Post-Natal Exercise Guidelines

Everyone always talks about what to do while you're pregnant, and it's (sometimes) very welcomed advice, but what happens when you get home with your new baby? Let me tell you, from my first-hand experience, the tabloids telling you it's easy to just jump back to pre-baby weight are so, so, so WRONG! Birthing takes A LOT out of you, no matter what type of birth experience you have, it's exhausting, and then, when you get home and are alone with your baby, that's exhausting too. To top it all off, you feel pressured to get back to your pre-baby weight, figure and fitness-level. Firstly, STOP feeling pressured... you just did an amazing thing, take time to rest and enjoy your little one, seriously, the first year is going to FLY by (my little girl is 16 months old and it feels like I brought her home last month.) Secondly, take your time and make sure to get back into fitness and activity on an appropriate time-line. Traumatic birth experiences (episiotomy, C-Sections, etc,) require longer recovery time. All exercise after birth should only begin at the approval of your doctor. Here are some tips I've learned through post-natal certifications and first-hand stories of my experience- Tam 


-          Walking can begin as soon as you feel up to it, but start slow; a one-hour walk, 1 week post delivery, could leave you laid up for several days. It’s best to begin with a short walk and to listen to your body. If there is any pain, light-headedness, nausea, etc- you’ve pushed it too far for now.

o   As soon as we got home from the hospital, I was so excited to try out the new stroller and take our dog for a walk (especially after being gone from her for 3 days). I put on my maternity yoga pants, laced up my runners, buckled my daughter in, leashed up the dog and headed out. About 5 blocks away, the baby was asleep (yay!), the dog was sniffing after a squirrel and I, suddenly, felt nauseas and light headed. I had to stop and take a rest, then turn around and go home… I was devastated, but I knew that if I just pushed through, that I would be hurting for several days and could be putting myself at risk. It’s very important to listen to your body! By 4 weeks post-delivery, I was able to walk our normal distance (about 3.5km) again.

-          At 6-8 weeks after your baby is born, as long as your doctor agrees, you can begin to participate in higher intensity activities, such as return to sports, jogging and strength training.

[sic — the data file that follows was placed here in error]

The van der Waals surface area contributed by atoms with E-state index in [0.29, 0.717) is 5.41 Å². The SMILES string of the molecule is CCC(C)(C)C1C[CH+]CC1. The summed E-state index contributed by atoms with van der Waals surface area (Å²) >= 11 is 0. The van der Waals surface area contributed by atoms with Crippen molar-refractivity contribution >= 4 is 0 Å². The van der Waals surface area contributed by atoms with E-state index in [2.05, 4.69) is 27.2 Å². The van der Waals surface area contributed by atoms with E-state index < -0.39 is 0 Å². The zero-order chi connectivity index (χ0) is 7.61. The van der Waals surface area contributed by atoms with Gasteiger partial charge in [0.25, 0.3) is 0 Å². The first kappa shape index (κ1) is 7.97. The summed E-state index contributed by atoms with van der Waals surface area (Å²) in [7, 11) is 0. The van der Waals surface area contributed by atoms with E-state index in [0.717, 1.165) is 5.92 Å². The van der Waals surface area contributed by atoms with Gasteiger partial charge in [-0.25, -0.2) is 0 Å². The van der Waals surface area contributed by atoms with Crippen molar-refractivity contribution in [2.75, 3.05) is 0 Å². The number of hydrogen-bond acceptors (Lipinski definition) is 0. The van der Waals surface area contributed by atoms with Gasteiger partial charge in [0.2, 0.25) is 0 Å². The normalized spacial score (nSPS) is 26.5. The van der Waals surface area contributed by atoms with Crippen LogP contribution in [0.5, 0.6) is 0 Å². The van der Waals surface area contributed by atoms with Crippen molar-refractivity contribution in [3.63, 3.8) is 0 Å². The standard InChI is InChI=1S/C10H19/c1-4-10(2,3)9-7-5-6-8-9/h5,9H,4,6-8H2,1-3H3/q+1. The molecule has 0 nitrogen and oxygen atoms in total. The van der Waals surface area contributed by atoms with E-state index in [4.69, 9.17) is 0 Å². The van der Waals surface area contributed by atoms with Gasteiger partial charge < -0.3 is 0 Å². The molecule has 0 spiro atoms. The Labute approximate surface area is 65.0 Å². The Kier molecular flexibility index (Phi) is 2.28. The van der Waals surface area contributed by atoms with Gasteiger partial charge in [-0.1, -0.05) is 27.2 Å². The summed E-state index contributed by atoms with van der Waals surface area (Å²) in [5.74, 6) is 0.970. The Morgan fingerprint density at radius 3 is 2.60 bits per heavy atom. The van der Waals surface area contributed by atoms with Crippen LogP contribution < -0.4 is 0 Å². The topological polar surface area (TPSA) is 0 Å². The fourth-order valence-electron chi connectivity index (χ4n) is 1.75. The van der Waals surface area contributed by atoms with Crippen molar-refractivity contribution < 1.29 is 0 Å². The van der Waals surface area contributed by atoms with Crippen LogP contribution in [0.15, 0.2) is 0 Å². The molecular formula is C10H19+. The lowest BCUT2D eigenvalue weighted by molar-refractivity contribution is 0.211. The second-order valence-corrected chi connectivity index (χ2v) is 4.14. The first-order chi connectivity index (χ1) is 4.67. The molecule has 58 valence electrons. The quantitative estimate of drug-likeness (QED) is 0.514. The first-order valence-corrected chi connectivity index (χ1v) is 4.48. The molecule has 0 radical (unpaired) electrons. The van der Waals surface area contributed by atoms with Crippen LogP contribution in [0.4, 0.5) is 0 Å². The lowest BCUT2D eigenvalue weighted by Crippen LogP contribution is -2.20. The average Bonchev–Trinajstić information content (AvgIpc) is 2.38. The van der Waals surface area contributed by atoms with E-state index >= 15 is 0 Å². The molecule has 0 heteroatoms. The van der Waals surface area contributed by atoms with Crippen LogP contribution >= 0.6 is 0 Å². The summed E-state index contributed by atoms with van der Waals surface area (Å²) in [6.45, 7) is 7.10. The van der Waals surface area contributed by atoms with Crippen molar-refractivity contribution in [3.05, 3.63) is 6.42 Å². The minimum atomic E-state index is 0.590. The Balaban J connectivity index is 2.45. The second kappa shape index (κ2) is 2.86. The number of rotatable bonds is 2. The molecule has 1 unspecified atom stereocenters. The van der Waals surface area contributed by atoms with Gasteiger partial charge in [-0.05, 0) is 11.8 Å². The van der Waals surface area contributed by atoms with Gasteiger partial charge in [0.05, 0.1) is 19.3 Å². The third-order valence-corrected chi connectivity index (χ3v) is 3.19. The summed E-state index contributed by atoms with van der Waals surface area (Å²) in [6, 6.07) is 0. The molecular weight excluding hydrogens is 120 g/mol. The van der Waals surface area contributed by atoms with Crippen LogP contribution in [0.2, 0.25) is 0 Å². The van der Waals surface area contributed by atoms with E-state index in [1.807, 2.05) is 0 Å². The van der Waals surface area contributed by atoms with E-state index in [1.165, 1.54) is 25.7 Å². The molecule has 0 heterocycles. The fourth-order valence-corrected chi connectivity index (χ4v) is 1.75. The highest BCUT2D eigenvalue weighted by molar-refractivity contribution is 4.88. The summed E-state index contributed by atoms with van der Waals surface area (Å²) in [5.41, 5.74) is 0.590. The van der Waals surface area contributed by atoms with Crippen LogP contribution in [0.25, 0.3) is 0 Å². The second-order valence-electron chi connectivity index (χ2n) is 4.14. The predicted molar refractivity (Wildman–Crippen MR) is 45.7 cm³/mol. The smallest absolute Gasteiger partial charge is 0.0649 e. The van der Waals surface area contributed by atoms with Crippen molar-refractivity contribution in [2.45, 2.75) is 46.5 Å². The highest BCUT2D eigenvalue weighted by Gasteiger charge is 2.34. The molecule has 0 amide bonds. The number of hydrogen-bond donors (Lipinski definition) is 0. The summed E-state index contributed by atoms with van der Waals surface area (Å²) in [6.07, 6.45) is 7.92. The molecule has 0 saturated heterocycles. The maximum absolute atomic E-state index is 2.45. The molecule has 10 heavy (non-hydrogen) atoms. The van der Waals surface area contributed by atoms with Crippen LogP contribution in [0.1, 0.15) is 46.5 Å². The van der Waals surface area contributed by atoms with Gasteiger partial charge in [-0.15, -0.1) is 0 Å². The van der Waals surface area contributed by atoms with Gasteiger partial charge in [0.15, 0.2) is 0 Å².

o   At 6 weeks post-delivery, I went out and played hockey, and while it was exhausting, it was also exhilarating and stress-relieving and once I got over every muscle in my body hurting, for 3 days, I couldn’t wait to get out again! So Go For It!

Work on your core, early, BUT DO IT SAFELY!

o   This means no crunches, no sit ups and no variation of either.

  •  Why? Because the muscles of your core are weak from being stretched, and crunching or sitting up will in turn work only your hip flexors and put added strain on your lower back.
  • You need to first teach your core how to contract properly again. I’d advise speaking to a qualified professional to get exercises that will do this (online videos are great, but they won’t tell you if you are doing it wrong).
  • Qualified professionals include: chiropractors, physiotherapists, kinesiologists and pre- and post- natal specialists.
  • Check for diastasis recti (separation of the abdominal wall). 

Strengthen your upper back

  • You’re carrying a baby around for a long portion of the day, and feeding that baby, often in a slumped position. Plus, the centre of balance is thrown off while we are pregnant and we often alter our posture as a result, this doesn’t automatically go back to the way it should be. You’ll likely have to work for it.
  • Again, online videos are great motivators and have great ideas, but seeking out the assistance of a trained professional is recommended, to ensure proper form.
  • Also in this category: GO FOR A MASSAGE, regularly!

Forget about the scale

  • This was a hard one for me. I put on nearly 60 lbs during my pregnancy and I was determined to get back to my pre-pregnancy weight, ASAP! It took me 8 and a half months, and it was totally worth it!


  • There is so much fluid retention from pregnancy, from breastfeeding (even if you aren’t- it takes 4 to 6 weeks for your body to get that hint), and from lack of sleep. It takes time to bounce back, especially if you put on a lot of weight (whichsometimes is just completely out of your control).


  • Seriously, don’t do it! You need energy to look after your child. Dieting is not going to provide you with that.
  • You need to set a mindset of eating healthy instead. Buy vegetable trays or pre-cut veggies (if you don’t have time or desire to do it yourself). Have hummus available. Have trail mix available. Eat plenty of protein – chicken breasts are easy. Enjoy your fruit. Drink LOTS of water! If you are constantly hungry, you are likely not getting enough nutrients.
  • Need help in this department because you just don’t know what to do? Talk to a qualified professional- a dietician or a nutritionist. Certain fitness professionals may have qualifications in this department, but make yourself aware of what qualifies them to teach you healthy eating. Supplements should be taken with great caution while breastfeeding (most should be avoided completely).


In case I wasn't clear about this concept earlier on... I can't re-iterate it enough.... If it takes you a year (or more) to shed the extra weight, that's OK! Don't stress about how long it takes, focus on the journey and making the healthy choices. Your child is going to be watching you every step of the way and what you do is what he/she is most likely going to do. Set that example. Be positive about body image, eat healthy, and make sure to exercise.